For decades, Blenheim Capital Management found fame and fortune making bold bets in commodities that were flying under the radar. Now, some of the fund’s alumni are doing the same with rhodium — a little-known metal that’s soared 500% in two years.
Rhodium, which is used by carmakers to help filter toxic fumes in the exhaust system, was one of the first trades James Tatum made after joining Blenheim in late 2017, he said in an interview. The portfolio manager moved the position to Valent Asset Management after Blenheim closed last year.
The trade stands out not only because rhodium has seen one of the most spectacular rallies in commodities, but it’s an obscure and illiquid market, so figuring out how to trade it isn’t easy.
“It’s a very old-school investment,” Tatum said. “It’s a physical market, making it difficult to short, and you don’t have algos trading it.”
“You buy it, hold through volatility and then reap the harvest,” he said.
Tatum said Valent is considering setting up a separate specialized fund for green metals, like rhodium, that are tied to the low-carbon economy and in short supply.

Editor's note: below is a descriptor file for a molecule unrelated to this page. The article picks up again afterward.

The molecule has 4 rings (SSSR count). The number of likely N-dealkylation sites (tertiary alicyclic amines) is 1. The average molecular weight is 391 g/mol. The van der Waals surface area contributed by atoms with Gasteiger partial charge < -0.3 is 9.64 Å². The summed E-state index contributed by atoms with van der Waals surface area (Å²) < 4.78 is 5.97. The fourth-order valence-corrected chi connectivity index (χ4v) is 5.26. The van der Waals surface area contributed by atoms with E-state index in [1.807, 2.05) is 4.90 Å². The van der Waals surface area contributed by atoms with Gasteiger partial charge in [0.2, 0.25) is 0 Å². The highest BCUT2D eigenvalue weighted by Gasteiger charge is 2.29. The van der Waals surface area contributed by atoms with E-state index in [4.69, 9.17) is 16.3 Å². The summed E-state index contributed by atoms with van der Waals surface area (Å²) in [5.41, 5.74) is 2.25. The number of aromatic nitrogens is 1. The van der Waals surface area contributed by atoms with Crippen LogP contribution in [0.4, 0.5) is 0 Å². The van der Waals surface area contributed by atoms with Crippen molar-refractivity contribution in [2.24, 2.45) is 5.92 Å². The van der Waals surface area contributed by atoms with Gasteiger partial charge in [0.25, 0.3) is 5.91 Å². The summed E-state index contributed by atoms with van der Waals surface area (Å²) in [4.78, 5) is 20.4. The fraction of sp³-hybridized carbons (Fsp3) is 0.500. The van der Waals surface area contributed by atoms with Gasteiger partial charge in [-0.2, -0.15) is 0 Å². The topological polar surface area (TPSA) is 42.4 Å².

Rhodium prices have surged to a record $10,775 an ounce, making the metal seven times more costly than gold, because of a combination of rising demand and very limited supply. Tougher emissions standards mean carmakers need to use more of the metal in catalytic converters. But it’s not easy to find additional supply because rhodium is produced as a byproduct of mining other metals.
Tatum said he tapped contacts in the physical industry to find the material. He declined to give specifics about the investment, beyond saying it was a “high-conviction trade” from the start.
“We added it to it early on,” Tatum said. “For most of the holding period, while we have not changed the relative exposure, its rapid appreciation has required that periodically we reduce the position to avoid over concentration in the portfolio.”
There’s a chance rhodium prices will fall in the short term, but the long-term picture is still good, Tatum said. The market will stay in a deficit in the coming years and it’s unlikely automakers will switch to cheaper metals, like platinum, he said.
“It’s very possible there is still room above these prices,” he said.
(By Elena Mazneva and Mark Burton)